The NRA's argument is that that arming more citizens enables preventative-discharge (if only the school teachers were packing, they could have dropped the gunman... etc.). The assumption is that this would be legal, since it's self-defense (though, as an aside, there should rightfully be a different phrase for stopping _mass_ shootings... group-defense, single-agent mass-defense, etc.).
But that line of reasoning needs to be unpacked a bit before it can be codified (or at least, justified). I don't know the answer right now. This is me, thinking aloud (a-wrote?).
A gun is just a tool, sure. But one with a pretty niche utility (unless you're prone to busting padlocks with a shot-gun). You can own a gun, but you can't use it to kill or harm people all willy-nilly. Application of guns against other humans is, then, a highly regulated space (law enforcement and military are sanctioned practitioners).
So what other tools are freely available, but whose specific applications are highly regulated? A scalpel, which doctors can legitimately use for cutting into people. Radio transmitters, to some extent (since unlawful broadcasts interfere with first responders). Speech: 'Fire' in a crowded theatre.
Some things can be home-brewed (enough combustibles to break a damn, say). Speech is arguably of a different class, since it's an in-built tool. So then, more precisely, something which can be obtained, probably purchased, pre-built and off-the-shelf, but whose use is not unfettered (fettered?).
Ok, a scalpel. I can go out and purchase one of those somewhere. I could even collect them, and spend hours telling visitors to my house about the nuanced differences between the stainless-steel scalpel in current use and the heavier, curved-bladed scalpels used during the civil war by field medics.... whatever.
But if a scalpel-owner shows up some day and starts slashing achilles tendons en-masse at a shopping mall.... And I, being a licensed concealed-scalpel owner, am able to stop this person, by response in-kind.... Does this then prove, on the one hand, that we need more scalpel-regulation or, on the other hand, less regulation and easier access to scalpels?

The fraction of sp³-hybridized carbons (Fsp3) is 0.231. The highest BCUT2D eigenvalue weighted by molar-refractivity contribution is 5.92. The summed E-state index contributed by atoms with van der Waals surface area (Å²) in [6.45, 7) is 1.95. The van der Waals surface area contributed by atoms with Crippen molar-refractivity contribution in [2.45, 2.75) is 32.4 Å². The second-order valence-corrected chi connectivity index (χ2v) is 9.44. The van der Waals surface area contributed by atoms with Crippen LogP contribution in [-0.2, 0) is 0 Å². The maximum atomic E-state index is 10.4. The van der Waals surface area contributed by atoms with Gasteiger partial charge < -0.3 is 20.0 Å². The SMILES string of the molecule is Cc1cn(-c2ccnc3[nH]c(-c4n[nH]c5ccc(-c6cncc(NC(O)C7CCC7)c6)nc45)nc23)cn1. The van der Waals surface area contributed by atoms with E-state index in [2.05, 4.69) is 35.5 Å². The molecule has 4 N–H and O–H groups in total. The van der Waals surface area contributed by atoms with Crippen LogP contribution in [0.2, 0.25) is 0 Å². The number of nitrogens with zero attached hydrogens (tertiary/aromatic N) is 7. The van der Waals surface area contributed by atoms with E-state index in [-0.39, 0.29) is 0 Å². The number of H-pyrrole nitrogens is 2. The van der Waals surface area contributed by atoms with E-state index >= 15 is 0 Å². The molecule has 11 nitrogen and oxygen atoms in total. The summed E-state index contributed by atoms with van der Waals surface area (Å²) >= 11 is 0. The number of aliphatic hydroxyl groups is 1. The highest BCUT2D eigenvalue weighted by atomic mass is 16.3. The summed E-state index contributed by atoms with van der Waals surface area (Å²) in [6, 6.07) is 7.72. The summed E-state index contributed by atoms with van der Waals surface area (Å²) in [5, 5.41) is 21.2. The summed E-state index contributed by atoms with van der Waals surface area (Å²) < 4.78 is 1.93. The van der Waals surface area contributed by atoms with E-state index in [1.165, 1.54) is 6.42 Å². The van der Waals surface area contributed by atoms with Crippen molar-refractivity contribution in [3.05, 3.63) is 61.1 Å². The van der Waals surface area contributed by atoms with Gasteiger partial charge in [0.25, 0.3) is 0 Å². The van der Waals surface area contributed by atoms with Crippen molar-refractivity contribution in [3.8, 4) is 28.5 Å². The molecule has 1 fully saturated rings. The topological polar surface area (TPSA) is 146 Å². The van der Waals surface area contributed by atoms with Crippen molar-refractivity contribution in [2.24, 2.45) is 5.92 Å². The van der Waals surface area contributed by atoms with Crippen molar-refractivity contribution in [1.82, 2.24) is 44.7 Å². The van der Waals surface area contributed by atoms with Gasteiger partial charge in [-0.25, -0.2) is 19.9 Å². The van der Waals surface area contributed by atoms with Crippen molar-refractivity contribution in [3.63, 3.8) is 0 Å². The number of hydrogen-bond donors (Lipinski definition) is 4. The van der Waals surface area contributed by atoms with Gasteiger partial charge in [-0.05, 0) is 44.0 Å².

Possibly notable that enabling access has been shown to successfully lower incidence of HIV infection due to re-use of needles. But that is an asymmetric effect (more needles didn't lower the use of needles, it lowered correlated side effects: disease spread).
So, there again, is a detail that the analogy (a model) needs to preserve: symmetric-effect. If item A is more prevalent, item A will be used less. And in absolute terms: lowering per-item utilization is not relevant, but the overall use of the whole class of A-items goes down.
I think that is to say, the median goes down, not the mean. But that's the rub, really. The original NRA argument smacks of an appeal to emotion, or beliefs ('my cold, dead fingers' reasoning), rather than evidence-based policy (what needle exchanges are, in fact). As catchy as 'don't take my guns' is, I don't immediately see how that equates to 'less mass shootings' (whereas 'raise mental health awareness' or 'proliferation of counseling services' at least hints at a logical and effectual decrease in mass-shootings).
We're not an Anarchist republic. I can't spark up a doobie just whenever, no matter how much that impinges on my inalienable rights. You can't smoke a cigarette on a commercial flight, period. So the unencumbered call for 'less regulation' just doesn't fly.
If the motivation is truly 'freedom' (ole cold-dead-fingers again), then drop the 'save innocent babies' line. That reasoning doesn't follow and it isn't evidence-based (though I'll eat my pixels if someone can produce such a controlled study). If the motivation is 'prevent shootings', then drop the 'my gun collection' line, cause that's only one possible fix for a fairly systemic set of symptoms. In the latter case, there is a fair amount of prior effort on what works.
If intervention is the goal, firing back in a crowded public space would be, I don't know, the absolute worst and last chance you had in a process that surely started months or years, earlier. But heck, I haven't thought of the proper tool analogy yet, so I'll just keep digging.